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About Miss Bob Etier

  • Nicole

    I never comment on these things but someone emailed me this article. We share custody and I had our son for the 2 months Jay was away on his book tour. Having said that the book isn’t about me so I wasn’t mentioned that’s all…no big deal. Thanks for the concern though!

  • http://blogcritics.org/writers/alan-kurtz Alan Kurtz

    Do children have a right to privacy? That might seem like a dry, academic, legalistic question. Except that, as you write in your review, Mr. Mohr has published “an incredible amount of personal information about son Jackson, right down to a description of his genitals.” I understand that Mr. Mohr is a comedian, and I suppose that’s why you treat this invasion lightheartedly. (“Kids are pretty advanced these days–Jacky may not have to wait for high school to be humiliated.”) But somebody needs to slam this guy for exploiting his son that way. It’s pretty damned revolting.

  • the real bob

    Alan, I was hoping for “ironic” more than “lighthearted.” At any rate, you are absolutely right. Although Mohr goes into great detail about his love for his son, it’s hard to believe the child wouldn’t feel betrayed. Even if the child okayed every word of the manuscript, it seems totally inappropriate.

  • Cheryl

    I find it very disturbing that this book may imply that Jackson’s mother disappeared from his life. She has joint custody and has been involved with every area a Jackson life and the primary nurturing parent most of the time since he was born. He spends a minimum of 50% of the time(if not more)with Nicole (the 1st). They were divorced, she never disappeared. Jackson is adored by his mother and her family, and is a full member of the family. Jay is the father and Nicole the second is the step mother. Oh, and I am NANA!!!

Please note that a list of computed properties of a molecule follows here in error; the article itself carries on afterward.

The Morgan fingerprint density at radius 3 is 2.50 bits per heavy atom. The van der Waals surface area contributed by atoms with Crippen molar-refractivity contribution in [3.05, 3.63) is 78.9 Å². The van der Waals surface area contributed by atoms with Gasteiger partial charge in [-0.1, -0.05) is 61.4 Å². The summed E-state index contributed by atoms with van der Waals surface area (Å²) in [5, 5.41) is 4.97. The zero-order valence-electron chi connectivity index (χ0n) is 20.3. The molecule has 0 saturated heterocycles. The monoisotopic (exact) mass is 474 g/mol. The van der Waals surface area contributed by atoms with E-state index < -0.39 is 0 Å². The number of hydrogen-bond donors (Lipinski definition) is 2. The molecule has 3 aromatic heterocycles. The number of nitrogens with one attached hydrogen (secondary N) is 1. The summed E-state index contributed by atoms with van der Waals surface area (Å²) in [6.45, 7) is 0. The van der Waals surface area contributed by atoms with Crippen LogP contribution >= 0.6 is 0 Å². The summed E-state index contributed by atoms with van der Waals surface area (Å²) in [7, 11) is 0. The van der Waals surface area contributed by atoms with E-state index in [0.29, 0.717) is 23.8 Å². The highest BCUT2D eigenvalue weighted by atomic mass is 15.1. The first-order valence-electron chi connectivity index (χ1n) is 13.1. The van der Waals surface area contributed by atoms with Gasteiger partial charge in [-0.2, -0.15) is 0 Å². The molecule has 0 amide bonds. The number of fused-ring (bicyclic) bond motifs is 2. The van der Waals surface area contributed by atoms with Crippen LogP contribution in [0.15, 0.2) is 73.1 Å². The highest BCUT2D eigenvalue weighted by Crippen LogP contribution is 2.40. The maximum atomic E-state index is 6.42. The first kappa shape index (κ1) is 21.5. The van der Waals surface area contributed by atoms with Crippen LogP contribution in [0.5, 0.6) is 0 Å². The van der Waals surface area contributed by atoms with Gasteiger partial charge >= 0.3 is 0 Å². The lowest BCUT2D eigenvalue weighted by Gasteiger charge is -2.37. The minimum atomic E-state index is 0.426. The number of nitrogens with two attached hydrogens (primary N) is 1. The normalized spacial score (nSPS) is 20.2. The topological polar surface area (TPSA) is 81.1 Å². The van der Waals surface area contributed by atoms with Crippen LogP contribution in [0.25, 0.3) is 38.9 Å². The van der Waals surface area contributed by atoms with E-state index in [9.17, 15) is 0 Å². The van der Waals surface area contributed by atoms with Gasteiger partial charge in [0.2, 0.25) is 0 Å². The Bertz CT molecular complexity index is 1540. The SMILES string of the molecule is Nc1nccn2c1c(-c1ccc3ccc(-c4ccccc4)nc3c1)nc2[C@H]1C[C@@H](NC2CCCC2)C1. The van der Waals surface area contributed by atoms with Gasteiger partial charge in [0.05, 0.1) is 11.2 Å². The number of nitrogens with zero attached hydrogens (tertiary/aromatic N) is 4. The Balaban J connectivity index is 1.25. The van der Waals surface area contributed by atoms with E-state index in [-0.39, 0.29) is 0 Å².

• the real bob

    Cheryl and Nicole,
    Thank you so much for your input, and for filling in the gaps in “No Wonder My Parents Drank.” Although the book is not about Nicole, it’s nice to know she’s still around and is a big part of her son’s life.

  • Diane

    I just started reading “No wonder…” and have to disagree when Jay says “we are the first generation of I love you dads”. My husband was 22 when our first son was born in 1970 and he’s been an “I love you Dad” right from the start. He’s now an “I love you Grandpa” to our 7 grandkids, and is still an awesome Dad to our 2 now grown sons.

  • meldae

    This book is a never ending bragfest for Jay. I thought he was a funny actor but it turns out that he was just cast in great roles that made him look good. Jay, you’re not the first person to procreate. I can appreciate how much you love that you created an amazing young man. I did,too. So did your neighbor. And your co-workers. And your friends. And your grocer and your baker and everyone else that lives on earth. We don’t write boring books about it because we know that what we find endearing and mind-boggling is actually common-place to others. How did you get this book edited and eventually published- without any of the writers input who have made you look good on film? What a disappointment this book was. And I only read the the first four chapters. Then I skimmed through the rest. Every paragraph that I came to was painfully uneventful and unfunny. Despite the promise of a funny book (in the first chapter). Save these stories for a personal journal that you can leave for your son and any other kids that you might have. They’ll appreciate it. The public doesn’t care.